The imbroglio started on August 13, 2018, when Tischer emailed the WTC president complaining that he had heard that Miller had been telling students that the La Crosse Police Department was “full of racists” and “you shouldn’t work there.”
“As you can imagine, I am outraged at this comment,” Tischer wrote. “The La Crosse Police Department does more than any other police department in the state to attract and hire a diverse workforce.”
A week later Tischer sent an email to officials at the Wisconsin Department of Justice about a “significant problem” that had been uncovered at WTC. “We would like to meet to discuss our options and ensure this instructor or any other instructors are never allowed to unjustly defame our department,” Tischer wrote.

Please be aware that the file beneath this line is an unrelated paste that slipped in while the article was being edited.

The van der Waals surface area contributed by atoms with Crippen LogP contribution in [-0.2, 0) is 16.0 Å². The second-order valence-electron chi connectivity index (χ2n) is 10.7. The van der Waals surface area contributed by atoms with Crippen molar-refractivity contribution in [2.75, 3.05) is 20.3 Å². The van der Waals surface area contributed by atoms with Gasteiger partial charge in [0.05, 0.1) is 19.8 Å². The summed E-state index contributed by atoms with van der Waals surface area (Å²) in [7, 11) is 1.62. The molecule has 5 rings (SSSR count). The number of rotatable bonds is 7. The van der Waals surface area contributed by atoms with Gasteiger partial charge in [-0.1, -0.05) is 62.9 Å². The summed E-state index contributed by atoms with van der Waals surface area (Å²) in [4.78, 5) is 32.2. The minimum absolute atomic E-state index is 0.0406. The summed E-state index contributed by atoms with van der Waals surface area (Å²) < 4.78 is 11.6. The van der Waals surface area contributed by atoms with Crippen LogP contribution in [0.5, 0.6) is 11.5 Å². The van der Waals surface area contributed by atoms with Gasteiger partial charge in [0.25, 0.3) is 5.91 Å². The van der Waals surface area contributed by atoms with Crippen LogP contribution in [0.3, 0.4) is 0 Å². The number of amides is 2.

In October 2018, WTC officials met with Tischer and representatives from the Department of Justice. The college laid out its initial investigation, which found there wasn’t evidence to support Tischer’s claims that Miller had said the department was “full of racists.”
Tischer then complained that the investigation hadn’t interviewed enough people about Miller’s alleged bias against the La Crosse Police Department, and he accused her of making several other disparaging remarks about the department and individual officers. In a follow-up email, Tischer suggested that the college could also be sued for her comments.
“Western Technical College is culpable for Ms. Miller’s words and bears the burden for her actions,” Tischer wrote on November 5, 2018, email. “The term Vicarious Liability comes to mind” (emphasis in original).